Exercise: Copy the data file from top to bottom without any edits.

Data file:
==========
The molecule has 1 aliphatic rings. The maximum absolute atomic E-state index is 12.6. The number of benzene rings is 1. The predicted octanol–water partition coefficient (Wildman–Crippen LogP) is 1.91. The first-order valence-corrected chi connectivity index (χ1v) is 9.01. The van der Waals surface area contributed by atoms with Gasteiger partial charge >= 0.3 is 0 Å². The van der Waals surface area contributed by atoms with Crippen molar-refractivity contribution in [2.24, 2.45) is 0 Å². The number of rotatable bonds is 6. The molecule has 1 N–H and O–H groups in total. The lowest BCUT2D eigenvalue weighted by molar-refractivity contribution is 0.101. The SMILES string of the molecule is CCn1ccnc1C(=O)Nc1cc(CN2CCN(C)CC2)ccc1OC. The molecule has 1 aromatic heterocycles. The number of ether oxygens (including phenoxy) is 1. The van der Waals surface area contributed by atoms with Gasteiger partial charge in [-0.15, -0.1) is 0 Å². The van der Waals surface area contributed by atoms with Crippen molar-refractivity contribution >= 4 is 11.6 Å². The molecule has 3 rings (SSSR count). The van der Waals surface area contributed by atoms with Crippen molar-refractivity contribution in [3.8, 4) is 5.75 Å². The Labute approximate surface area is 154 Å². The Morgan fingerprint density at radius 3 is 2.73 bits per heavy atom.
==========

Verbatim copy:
The molecule has 1 aliphatic rings. The maximum absolute atomic E-state index is 12.6. The number of benzene rings is 1. The predicted octanol–water partition coefficient (Wildman–Crippen LogP) is 1.91. The first-order valence-corrected chi connectivity index (χ1v) is 9.01. The van der Waals surface area contributed by atoms with Gasteiger partial charge >= 0.3 is 0 Å². The van der Waals surface area contributed by atoms with Crippen molar-refractivity contribution in [2.24, 2.45) is 0 Å². The number of rotatable bonds is 6. The molecule has 1 N–H and O–H groups in total. The lowest BCUT2D eigenvalue weighted by molar-refractivity contribution is 0.101. The SMILES string of the molecule is CCn1ccnc1C(=O)Nc1cc(CN2CCN(C)CC2)ccc1OC. The molecule has 1 aromatic heterocycles. The number of ether oxygens (including phenoxy) is 1. The van der Waals surface area contributed by atoms with Gasteiger partial charge in [-0.15, -0.1) is 0 Å². The van der Waals surface area contributed by atoms with Crippen molar-refractivity contribution >= 4 is 11.6 Å². The molecule has 3 rings (SSSR count). The van der Waals surface area contributed by atoms with Crippen molar-refractivity contribution in [3.8, 4) is 5.75 Å². The Labute approximate surface area is 154 Å². The Morgan fingerprint density at radius 3 is 2.73 bits per heavy atom.